Legacy Golf Club’s championship course features lush, green fairways, forgiving rough and strategically-placed hazards. Dramatic elevation changes provide extensive views of nearby Camelback Mountain, Squaw Peak and the Phoenix skyline. The resort itself features 328 suites with kitchens, a practice facility, pool, fitness center and tennis court. The facility also includes a fully stocked pro shop and a golf academy.
  • Southern Arizona

    Make the trip out to Arizona and the Phoenix area will attract you like a magnet with its legion of golf courses and resorts, all fighting over your golfing dollar. But if you are overwhelmed by the choices the "Valley of the Sun" has to offer, head south into spacious, affordable Southern Arizona. The small towns here have a certain charm that Phoenix, Tucson and Scottsdale lack, not to mention a handful of challenging, affordable golf courses.

    Located just southeast of Phoenix in the town of Florence, Poston Butte Golf Club offers some of the most affordable golf in the area. The course has desert attributes but the best part about its design is that it is more forgiving than some of the overgrown desert courses found in north Scottsdale.
    Las Sendas is a nature walk through the desert, attracting you with beauty and challenging you with shot options.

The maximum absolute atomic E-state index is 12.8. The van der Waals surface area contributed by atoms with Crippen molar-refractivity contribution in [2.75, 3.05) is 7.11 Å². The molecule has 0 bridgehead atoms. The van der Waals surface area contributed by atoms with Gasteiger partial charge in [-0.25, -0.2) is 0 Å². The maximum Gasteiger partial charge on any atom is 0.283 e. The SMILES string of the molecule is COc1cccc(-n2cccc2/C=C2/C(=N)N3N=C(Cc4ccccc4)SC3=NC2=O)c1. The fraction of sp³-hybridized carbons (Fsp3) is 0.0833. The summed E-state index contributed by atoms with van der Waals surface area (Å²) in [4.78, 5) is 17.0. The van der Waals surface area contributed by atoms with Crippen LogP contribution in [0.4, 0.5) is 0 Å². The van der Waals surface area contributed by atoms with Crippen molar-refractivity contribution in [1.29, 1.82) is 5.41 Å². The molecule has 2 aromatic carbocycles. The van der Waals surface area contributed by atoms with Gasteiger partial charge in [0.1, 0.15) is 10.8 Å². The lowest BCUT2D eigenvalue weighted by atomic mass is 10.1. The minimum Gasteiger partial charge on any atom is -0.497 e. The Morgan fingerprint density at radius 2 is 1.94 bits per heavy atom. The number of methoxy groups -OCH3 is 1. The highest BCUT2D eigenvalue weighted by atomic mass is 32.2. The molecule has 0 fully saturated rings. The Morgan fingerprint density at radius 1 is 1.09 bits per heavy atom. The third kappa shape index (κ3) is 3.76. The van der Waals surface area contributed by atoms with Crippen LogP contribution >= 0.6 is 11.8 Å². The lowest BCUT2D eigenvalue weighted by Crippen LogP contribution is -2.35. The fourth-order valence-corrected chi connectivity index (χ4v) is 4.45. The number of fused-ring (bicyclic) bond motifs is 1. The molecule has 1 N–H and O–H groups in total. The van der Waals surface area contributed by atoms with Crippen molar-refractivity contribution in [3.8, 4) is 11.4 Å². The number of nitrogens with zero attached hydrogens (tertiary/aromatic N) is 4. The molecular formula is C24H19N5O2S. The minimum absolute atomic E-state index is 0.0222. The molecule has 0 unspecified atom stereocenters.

Arizona golf legend John Bulla designed semi-private Ahwatukee Country Club in 1974, located near the Phoenix South Mountain Park. Just a 15 minute-drive from downtown Phoenix, the par-72 Ahwatukee Country Club is a mix of desert and tree-lined fairways
  • Scottsdale

    There's no other way to say it: Scottsdale -- and in particular north Scottsdale -- is a golfing Mecca. Nearly 200 public golf courses have been built in the Valley, and it seems like 198 of them are in six-mile square radius in north Scottsdale.

    Starfire Golf Club is a 27-hole layout situated in the heart of Scottsdale. The Hawk/King combination can be tricky but it is forgiving enough to accommodate a range of skill levels. The front nine finishes with one of the toughest holes on the golf course. It is a narrow par 4 that demands both accuracy and distance.